NHL Awards: Boudreau, MacLean, Quenneville finalists for Jack Adams
Bruce Boudreau, Paul MacLean and Joel Quenneville are the finalists for the Jack Adams Award, given to the NHL's top coach.
The NHL’s awards announcements continued Friday with the unveiling of the three finalists for the Jack Adams Award. Bruce Boudreau of the Anaheim Ducks, Paul MacLean of the Ottawa Senators and Joel Quenneville of the Chicago Blackhawks are the three finalists.
The Jack Adams is awarded annually to the head coach who has “contributed the most to his team’s success” and is selected by the NHL Broadcasters’ Association. This year offered some tough decisions as several coaches engineered big turnarounds for their teams or contributed to unexpected success.
Boudreau, who may feel some vindication after he was fired by the Capitals last season, helped turn around the Ducks in leading the team to its best regular-season finish in franchise history. The Ducks were 25th overall in the league in 2011-12, but had the third-best record in the NHL this season. Boudreau will be gunning for his second Adams, as he won the award in 2008.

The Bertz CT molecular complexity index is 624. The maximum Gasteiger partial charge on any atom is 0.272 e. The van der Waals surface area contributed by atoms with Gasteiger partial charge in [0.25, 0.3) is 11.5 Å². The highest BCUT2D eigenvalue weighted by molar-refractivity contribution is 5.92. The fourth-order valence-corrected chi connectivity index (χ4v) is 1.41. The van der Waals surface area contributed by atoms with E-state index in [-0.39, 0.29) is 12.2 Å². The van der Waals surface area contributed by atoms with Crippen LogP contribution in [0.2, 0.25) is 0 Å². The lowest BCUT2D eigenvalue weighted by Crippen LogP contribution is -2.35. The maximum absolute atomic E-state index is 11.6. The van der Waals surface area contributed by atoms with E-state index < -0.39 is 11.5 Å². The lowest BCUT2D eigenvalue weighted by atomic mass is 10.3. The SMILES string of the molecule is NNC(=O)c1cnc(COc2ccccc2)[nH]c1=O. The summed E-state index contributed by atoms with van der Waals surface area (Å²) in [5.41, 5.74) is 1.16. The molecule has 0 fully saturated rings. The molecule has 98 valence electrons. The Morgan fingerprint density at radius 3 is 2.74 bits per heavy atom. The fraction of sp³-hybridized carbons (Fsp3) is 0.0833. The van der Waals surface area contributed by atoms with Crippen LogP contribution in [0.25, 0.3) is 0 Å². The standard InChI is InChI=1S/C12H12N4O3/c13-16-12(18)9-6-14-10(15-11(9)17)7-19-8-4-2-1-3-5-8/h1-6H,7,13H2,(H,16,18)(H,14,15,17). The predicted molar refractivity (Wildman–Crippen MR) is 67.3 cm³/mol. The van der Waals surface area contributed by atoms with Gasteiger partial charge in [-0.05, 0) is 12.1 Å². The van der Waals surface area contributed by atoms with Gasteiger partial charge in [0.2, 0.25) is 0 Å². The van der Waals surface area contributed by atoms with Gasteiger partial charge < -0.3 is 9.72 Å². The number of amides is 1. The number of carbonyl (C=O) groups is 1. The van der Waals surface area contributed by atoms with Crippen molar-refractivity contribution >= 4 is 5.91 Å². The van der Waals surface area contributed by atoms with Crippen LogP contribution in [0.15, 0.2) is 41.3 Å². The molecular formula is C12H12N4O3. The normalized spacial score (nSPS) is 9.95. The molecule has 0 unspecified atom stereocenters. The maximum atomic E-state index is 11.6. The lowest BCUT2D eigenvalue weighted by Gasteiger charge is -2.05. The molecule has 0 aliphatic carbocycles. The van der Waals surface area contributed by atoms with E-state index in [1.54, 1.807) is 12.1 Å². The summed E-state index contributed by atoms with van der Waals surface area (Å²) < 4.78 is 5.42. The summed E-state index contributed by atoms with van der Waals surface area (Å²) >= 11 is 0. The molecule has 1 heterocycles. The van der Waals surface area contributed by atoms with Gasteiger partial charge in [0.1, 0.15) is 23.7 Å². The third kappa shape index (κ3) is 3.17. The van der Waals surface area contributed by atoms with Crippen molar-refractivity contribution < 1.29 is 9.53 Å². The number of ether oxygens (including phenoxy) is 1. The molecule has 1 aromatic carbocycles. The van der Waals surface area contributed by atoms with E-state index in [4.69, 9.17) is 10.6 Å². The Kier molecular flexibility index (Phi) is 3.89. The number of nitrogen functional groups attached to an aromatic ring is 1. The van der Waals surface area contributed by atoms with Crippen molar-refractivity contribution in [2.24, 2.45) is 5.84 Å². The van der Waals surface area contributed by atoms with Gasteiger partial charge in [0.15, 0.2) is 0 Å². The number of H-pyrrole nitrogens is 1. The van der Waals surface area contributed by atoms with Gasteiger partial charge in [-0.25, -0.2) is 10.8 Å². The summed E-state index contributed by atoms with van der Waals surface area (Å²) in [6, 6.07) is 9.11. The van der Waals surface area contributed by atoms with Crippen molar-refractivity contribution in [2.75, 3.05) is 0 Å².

MacLean and the Senators seemed to have the chips stacked against them all season with a litany of injuries to key players like goaltender Craig Anderson, defenseman Erik Karlsson and forwards Jason Spezza and Milan Michalek. Undaunted by a youthful roster, MacLean guided the Sens to a Stanley Cup playoffs berth. MacLean is in just his second season as head coach in Ottawa and has been a Jack Adams finalist in each of his first two years behind the bench.
Quenneville, the Jack Adams winner in 2000 with the St. Louis Blues, guided the Blackhawks to a record-breaking season. Chicago started the season with a streak of 24 consecutive games with at least a point and ended up capturing the Presidents' Trophy with the league's best regular-season record. The Blackhawks were the top-ranked team in the league in total defense and second in scoring.
There were a lot of coaches who could have made an argument for the Adams, particularly Michel Therrien, who helped engineer a big turnaround in Montreal in his first season back behind the Habs' bench. Pittsburgh's Dan Bylsma also kept the Penguins on track in another season rife with ill-timed injuries.
That said, it looks like the voters did a solid job in whittling down a tough list. Boudreau got the most out of a roster that was somewhat running in place or even going backwards the last few seasons, while MacLean weathered one of the worst injury storms a coach could face and Quenneville took the Blackhawks to historic heights.
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